Bank of Taipei (瑞興銀行) plans to open a branch in Taoyuan by the year’s end as the regional lender seeks to grow its scale and clientele outside the Greater Taipei area, a company executive said yesterday.
The nearly century-old lender made known the ambition after adopting a new Chinese name, in line with a 2009 court ruling that its former Chinese moniker — (大台北銀行) — may be confused with that of Taipei Fubon Commercial Bank (台北富銀銀行), the banking subsidiary of Fubon Financial Holding Co (富邦金控).
“Nearly 100 years after our establishment, we intend to expand beyond Greater Taipei,” the senior executive said on condition of anonymity by telephone.
The bank, set up in 1917 as a credit cooperative during Japanese colonial rule, will not rule out mergers and acquisitions to boost its economies of scale and profitability, the executive said.
Fibers Corp (新光人纖) chairman Eric Wu (吳東昇), the younger brother of Shin Kong Financial Co (新光金控) chairman Eugene Wu (吳東進) and Taishin Financial Holding Co (台新金控) chairman Thomas Wu (吳東亮), controls a 33 percent stake in Bank of Taipei, making him the largest shareholder.
Under Eric Wu’s push, Bank of Taipei developed into a commercial bank in 2007 and was listed on Taiwan’s Emerging Stock Market (興櫃市場) later the same year.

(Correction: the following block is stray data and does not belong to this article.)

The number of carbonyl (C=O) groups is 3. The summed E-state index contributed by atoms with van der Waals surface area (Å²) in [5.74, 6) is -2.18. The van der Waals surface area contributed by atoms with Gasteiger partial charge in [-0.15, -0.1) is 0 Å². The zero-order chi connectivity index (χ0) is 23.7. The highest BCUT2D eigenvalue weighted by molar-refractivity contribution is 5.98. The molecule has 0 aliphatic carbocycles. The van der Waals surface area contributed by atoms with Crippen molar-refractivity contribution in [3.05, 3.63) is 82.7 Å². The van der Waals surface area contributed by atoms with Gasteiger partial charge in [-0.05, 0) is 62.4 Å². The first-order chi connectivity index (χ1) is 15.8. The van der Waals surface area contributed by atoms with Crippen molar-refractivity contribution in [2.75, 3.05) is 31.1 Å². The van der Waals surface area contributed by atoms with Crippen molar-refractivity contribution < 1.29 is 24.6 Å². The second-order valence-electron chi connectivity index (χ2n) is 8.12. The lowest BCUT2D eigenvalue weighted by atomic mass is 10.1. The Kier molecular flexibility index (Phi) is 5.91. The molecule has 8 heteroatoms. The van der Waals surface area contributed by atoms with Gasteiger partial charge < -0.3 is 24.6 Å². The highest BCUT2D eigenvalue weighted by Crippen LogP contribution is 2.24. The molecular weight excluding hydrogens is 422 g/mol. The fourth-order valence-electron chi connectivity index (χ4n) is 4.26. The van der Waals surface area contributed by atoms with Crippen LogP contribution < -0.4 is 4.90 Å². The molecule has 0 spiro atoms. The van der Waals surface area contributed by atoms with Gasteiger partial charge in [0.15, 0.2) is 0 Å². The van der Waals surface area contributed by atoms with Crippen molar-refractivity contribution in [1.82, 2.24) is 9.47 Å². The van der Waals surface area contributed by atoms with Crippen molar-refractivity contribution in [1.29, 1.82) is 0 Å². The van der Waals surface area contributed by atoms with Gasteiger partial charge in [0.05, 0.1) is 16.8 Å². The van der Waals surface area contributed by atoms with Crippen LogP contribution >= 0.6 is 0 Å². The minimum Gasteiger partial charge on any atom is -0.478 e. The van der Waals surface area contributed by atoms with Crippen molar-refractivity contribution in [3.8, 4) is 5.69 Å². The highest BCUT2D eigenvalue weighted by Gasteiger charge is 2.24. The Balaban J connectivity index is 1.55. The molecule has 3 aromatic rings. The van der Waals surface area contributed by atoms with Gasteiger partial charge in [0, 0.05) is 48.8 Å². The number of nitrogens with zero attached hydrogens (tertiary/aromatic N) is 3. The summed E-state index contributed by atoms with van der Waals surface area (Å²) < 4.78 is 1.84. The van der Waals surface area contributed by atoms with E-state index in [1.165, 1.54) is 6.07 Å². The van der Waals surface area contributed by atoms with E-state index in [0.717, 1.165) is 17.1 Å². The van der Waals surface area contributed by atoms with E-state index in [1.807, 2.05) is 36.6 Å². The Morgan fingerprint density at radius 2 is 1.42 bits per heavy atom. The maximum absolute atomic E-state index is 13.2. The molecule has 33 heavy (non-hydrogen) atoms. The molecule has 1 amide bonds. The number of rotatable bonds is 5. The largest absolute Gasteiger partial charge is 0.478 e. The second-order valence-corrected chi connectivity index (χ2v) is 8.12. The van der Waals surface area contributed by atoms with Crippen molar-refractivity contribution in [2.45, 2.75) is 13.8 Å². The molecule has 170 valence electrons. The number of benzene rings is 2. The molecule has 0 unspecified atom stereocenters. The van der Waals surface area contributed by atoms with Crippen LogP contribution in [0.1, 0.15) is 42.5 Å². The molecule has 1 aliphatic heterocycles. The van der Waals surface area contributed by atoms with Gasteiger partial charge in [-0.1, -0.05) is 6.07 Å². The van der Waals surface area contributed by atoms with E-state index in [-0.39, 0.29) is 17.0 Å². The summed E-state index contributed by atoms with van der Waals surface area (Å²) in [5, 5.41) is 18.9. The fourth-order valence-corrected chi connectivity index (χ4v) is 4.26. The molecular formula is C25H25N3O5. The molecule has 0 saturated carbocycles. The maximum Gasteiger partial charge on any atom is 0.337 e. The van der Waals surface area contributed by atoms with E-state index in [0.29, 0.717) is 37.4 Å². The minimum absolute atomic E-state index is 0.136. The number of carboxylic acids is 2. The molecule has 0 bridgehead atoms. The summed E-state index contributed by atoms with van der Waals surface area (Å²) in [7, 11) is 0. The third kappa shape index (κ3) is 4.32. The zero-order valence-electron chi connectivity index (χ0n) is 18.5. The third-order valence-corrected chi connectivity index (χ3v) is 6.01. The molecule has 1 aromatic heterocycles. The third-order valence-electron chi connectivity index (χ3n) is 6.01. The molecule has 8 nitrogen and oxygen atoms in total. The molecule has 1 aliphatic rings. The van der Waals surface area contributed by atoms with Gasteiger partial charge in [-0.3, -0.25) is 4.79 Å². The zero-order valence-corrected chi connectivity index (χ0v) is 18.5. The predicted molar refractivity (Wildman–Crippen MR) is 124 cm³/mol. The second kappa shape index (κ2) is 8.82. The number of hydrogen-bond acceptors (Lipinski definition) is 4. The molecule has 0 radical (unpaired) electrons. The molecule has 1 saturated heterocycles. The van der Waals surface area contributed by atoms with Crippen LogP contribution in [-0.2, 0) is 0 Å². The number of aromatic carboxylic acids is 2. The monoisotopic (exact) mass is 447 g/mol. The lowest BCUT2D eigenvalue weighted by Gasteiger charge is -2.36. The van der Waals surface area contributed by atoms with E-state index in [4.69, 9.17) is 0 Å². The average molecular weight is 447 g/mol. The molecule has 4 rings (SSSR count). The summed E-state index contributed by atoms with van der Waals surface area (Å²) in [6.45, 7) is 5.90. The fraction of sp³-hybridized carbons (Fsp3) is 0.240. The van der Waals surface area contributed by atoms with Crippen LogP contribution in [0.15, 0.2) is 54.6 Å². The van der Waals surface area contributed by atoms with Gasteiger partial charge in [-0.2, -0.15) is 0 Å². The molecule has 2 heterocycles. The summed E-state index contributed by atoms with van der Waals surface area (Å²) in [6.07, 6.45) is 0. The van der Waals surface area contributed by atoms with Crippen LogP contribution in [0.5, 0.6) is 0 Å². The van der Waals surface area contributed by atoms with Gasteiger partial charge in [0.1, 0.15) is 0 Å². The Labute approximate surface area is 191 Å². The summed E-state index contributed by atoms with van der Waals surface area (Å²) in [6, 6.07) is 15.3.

“Our major shareholders are ambitious about the bank’s future development and are mulling buying larger peers to deepen its presence in the local banking market,” the executive said.
With NT$2.33 billion (US$79 million) in capital, the small lender currently limits its operations to 22 branches and outlets in Taipei and New Taipei City (新北市).
Bank of Taipei posted NT$52 million in net income for the first half of the year, up 36.84 percent from NT$38 million during the same period last year on the back of improving interest and fee incomes, the executive said, adding that the first-half results translated into earnings of NT$0.22 per share.
The lender recorded NT$75 million in pretax income, the executive said, refusing to elaborate.
Bank of Taipei chairman Chen Shu-mei (陳淑美) told local media on Sunday that the lender aims to raise fund sales to 10 percent of its total deposits, sized at NT$49 billion, or accounting for 1 percent of market share.
Fitch Ratings Taiwan gave the bank an “A-” long-term credit rating with a stable outlook, given the lender’s healthy liquidity and asset quality, as well as sufficient capitalization.